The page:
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how to save money

hey sam, sorry i didnt really know what this would go under.

ive always had trouble saving money, i feel as soon as i get given it i have to spend it, almsot like its going to run away from me or something. I hate that i do this, i want to start saving becuase i am now 14 and want to be able to go on days out shopping and stuff with my friends but i never have the money for it, i feel bad asking for money all the time due to the cost of the living crisis. When i do get money, for example my pocket money i tend to spend it on junk or stuff i dont even need or want but i just think itll get taken away from me if i dont spend it. so yeah - i want to start saving for the future even if thats in a few months time or a few years time but i dont know where to start. i normally get £20 at the end of every month and for my brithday (autumn time) i get between £70-£150 the christmas about £50-£100. have you got any tips on how to save money?


Ask Sam


Hi there,

A lot of people struggle to save money. This is because it can feel better to spend money in the short-term, rather than keeping it somewhere safe for a longer-term goal or for when you might really need it. Getting into the habit of saving some money regularly can be a great way to prepare for the future and there are some steps that can help you achieve this.

If you regularly receive pocket money or an allowance you might want to think about opening a savings account with a bank. Savings accounts can be opened in your own name as long as you’re over the age of 7, but you might need an adult to help you set it up.

The great thing with savings accounts is that any money you put into it starts to earn you more money in the form of ‘interest’, and over time this interest can help your savings to grow. When you take money out of your savings then you won’t earn any interest on it, so this can be a good motivation not to spend it.

Once you have a savings account you can either pay your own money into the account at a bank or ask an adult to pay your pocket money or allowance straight into the account at regular intervals.

If you have a goal or something you’re saving towards it might help to write this down somewhere safe, along with how much money you’ll need for it. Once you have a goal in mind, you can then decide how much of your pocket money or allowance you’d like to save each month.

When saving towards a goal it can also be helpful to consider how far away the goal is, as this can help you to decide how much to save each time you receive some money.

You might decide to put all the money you receive into a savings account, or you may prefer to put part of it into your savings (for example, you might save £5 of the £20 you receive each month). This means you could keep some of your money aside as spending money so that you can use it for things you enjoy while also saving a little bit each month.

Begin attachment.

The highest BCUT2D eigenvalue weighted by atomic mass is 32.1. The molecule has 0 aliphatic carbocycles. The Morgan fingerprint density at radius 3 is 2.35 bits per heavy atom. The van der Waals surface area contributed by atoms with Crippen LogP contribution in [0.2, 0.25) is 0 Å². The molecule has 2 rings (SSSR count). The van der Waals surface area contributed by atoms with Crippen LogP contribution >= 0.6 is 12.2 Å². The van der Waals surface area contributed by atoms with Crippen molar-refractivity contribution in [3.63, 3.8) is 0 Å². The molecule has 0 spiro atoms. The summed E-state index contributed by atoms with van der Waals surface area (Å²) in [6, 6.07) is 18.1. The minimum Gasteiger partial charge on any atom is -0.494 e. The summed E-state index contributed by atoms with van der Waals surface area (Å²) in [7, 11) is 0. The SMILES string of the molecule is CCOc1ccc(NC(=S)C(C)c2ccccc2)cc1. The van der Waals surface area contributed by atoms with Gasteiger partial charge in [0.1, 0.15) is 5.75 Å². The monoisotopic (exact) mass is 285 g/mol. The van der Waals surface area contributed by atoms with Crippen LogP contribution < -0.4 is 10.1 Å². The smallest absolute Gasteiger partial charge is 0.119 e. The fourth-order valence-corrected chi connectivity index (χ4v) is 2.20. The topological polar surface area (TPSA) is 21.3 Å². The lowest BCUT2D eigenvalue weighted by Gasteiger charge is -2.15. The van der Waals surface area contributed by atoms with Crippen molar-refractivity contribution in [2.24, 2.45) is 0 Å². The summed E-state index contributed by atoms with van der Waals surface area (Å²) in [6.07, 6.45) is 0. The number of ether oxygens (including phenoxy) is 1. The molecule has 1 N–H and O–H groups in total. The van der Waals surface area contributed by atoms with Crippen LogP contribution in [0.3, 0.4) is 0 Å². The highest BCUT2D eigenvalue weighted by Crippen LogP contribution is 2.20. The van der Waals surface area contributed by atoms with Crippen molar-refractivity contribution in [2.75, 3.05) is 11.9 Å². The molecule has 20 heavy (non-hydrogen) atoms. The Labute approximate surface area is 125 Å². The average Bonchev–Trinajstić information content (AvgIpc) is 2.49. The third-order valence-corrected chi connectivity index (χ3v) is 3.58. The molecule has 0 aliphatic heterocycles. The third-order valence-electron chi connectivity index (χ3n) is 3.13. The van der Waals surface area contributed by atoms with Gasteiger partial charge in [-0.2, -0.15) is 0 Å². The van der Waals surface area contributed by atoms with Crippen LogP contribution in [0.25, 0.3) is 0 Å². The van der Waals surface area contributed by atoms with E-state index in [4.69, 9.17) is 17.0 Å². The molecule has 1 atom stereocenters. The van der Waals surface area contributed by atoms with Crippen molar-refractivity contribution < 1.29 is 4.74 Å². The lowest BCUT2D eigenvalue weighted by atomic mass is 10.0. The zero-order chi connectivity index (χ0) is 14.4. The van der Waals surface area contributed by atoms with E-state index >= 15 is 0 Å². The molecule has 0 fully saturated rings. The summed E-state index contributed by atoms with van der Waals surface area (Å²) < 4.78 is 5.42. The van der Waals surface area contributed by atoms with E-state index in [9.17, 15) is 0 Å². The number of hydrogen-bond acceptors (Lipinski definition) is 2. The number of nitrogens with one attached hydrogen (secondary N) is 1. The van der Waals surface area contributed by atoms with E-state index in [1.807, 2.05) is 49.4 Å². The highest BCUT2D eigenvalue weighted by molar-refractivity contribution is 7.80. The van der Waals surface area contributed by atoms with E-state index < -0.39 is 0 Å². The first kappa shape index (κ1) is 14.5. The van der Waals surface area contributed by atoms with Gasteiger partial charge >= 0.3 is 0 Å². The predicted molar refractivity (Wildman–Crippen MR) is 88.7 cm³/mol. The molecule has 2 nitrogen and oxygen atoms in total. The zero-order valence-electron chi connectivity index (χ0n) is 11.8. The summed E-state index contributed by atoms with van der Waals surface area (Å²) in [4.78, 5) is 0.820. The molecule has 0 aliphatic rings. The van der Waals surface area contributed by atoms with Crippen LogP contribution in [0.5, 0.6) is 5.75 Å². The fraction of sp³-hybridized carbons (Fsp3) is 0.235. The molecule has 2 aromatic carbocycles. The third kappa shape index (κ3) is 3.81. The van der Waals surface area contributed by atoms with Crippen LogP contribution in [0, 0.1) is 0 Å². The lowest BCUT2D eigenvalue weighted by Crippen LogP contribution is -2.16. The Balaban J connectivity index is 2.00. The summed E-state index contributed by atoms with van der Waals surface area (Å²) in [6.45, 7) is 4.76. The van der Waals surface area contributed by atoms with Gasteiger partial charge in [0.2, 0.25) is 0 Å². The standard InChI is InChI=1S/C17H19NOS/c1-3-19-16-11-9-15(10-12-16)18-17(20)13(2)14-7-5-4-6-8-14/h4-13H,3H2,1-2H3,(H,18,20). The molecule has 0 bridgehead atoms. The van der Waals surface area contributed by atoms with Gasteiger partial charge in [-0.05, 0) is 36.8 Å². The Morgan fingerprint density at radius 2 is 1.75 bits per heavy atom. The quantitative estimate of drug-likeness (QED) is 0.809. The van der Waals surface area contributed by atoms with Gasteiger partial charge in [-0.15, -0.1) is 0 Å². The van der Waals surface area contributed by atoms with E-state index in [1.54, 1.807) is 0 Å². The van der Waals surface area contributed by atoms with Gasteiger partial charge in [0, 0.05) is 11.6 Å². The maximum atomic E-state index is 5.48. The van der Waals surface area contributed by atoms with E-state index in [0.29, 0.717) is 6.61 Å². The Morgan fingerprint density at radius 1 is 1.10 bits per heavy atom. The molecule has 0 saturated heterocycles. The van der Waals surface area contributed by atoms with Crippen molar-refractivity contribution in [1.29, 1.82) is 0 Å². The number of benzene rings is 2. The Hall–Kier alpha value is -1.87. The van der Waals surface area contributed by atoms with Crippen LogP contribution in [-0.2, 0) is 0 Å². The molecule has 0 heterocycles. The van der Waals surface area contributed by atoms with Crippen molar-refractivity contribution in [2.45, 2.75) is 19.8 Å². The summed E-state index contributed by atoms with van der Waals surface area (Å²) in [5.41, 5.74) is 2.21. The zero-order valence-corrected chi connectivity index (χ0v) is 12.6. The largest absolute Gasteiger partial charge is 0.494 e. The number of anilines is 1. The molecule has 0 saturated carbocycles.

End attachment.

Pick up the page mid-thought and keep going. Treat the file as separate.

There are lots of different types of savings accounts out there. Some of these are known as ‘easy access’ accounts as they allow you to take your money out whenever you want.

There are other types of accounts that are more suitable for long-term saving (for example, saving for something when you become an adult).

For example, a ‘Junior ISA’ account would only let you access your money once you turn 18 but usually earns you more interest. These types of accounts can be good if you find saving money difficult, as you won’t be able to access your money until you’re older.

If you aren’t sure about what type of savings account would be best for you then it can help to talk to a trusted adult, or to visit a bank and speak to someone who works there.

If you’d prefer not to open a bank account, you could also think about putting some cash aside each time you’re paid but keeping it in a ‘piggy bank’ or somewhere safe. You might decide to let an adult look after this for you so that you’re less tempted to take money out of it.

Whenever you feel tempted to spend your money it can help to think about whether you really need the item or if you’ll still be using it in a month’s time. If the answer is ‘no’ then it's probably better to save the money instead. If you do decide to spend the money, read our advice on money-saving ideas.

It can also help to ask other young people on our message boards how they save their money ⁠— that can be a great way to get different ideas. Remember that you can talk to our counsellors too if you need any more support with this, or anything else.

Hope this helps.

Take care,


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